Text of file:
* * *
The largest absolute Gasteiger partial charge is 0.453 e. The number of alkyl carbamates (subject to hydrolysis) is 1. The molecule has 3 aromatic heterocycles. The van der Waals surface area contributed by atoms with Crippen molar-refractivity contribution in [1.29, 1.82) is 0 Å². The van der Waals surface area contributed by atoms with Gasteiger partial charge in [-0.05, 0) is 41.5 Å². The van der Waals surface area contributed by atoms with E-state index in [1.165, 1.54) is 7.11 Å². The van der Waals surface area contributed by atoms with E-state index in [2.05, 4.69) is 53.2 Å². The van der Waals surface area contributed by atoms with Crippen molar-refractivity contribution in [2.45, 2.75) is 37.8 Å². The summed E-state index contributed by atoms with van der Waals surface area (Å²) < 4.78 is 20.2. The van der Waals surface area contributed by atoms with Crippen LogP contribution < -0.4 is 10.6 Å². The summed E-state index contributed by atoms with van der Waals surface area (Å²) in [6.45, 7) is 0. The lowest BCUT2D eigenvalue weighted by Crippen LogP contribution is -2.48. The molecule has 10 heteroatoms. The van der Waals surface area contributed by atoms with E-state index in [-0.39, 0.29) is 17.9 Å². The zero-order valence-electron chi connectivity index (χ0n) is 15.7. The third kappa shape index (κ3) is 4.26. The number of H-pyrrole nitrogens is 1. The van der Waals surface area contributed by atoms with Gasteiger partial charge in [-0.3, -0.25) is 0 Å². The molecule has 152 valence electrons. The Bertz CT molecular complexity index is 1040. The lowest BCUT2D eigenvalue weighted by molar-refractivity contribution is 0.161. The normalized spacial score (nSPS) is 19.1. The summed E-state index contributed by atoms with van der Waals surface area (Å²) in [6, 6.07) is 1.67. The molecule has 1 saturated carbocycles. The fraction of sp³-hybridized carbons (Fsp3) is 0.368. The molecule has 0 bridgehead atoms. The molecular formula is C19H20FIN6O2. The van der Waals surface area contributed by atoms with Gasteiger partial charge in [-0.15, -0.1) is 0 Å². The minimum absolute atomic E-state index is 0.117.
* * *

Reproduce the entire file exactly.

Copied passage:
The largest absolute Gasteiger partial charge is 0.453 e. The number of alkyl carbamates (subject to hydrolysis) is 1. The molecule has 3 aromatic heterocycles. The van der Waals surface area contributed by atoms with Crippen molar-refractivity contribution in [1.29, 1.82) is 0 Å². The van der Waals surface area contributed by atoms with Gasteiger partial charge in [-0.05, 0) is 41.5 Å². The van der Waals surface area contributed by atoms with E-state index in [1.165, 1.54) is 7.11 Å². The van der Waals surface area contributed by atoms with E-state index in [2.05, 4.69) is 53.2 Å². The van der Waals surface area contributed by atoms with Crippen molar-refractivity contribution in [2.45, 2.75) is 37.8 Å². The summed E-state index contributed by atoms with van der Waals surface area (Å²) < 4.78 is 20.2. The van der Waals surface area contributed by atoms with Crippen LogP contribution < -0.4 is 10.6 Å². The summed E-state index contributed by atoms with van der Waals surface area (Å²) in [6.45, 7) is 0. The lowest BCUT2D eigenvalue weighted by Crippen LogP contribution is -2.48. The molecule has 10 heteroatoms. The van der Waals surface area contributed by atoms with E-state index in [-0.39, 0.29) is 17.9 Å². The zero-order valence-electron chi connectivity index (χ0n) is 15.7. The third kappa shape index (κ3) is 4.26. The number of H-pyrrole nitrogens is 1. The van der Waals surface area contributed by atoms with Gasteiger partial charge in [-0.3, -0.25) is 0 Å². The molecule has 152 valence electrons. The Bertz CT molecular complexity index is 1040. The lowest BCUT2D eigenvalue weighted by molar-refractivity contribution is 0.161. The normalized spacial score (nSPS) is 19.1. The summed E-state index contributed by atoms with van der Waals surface area (Å²) in [6, 6.07) is 1.67. The molecule has 1 saturated carbocycles. The fraction of sp³-hybridized carbons (Fsp3) is 0.368. The molecule has 0 bridgehead atoms. The molecular formula is C19H20FIN6O2. The van der Waals surface area contributed by atoms with Gasteiger partial charge in [-0.15, -0.1) is 0 Å². The minimum absolute atomic E-state index is 0.117.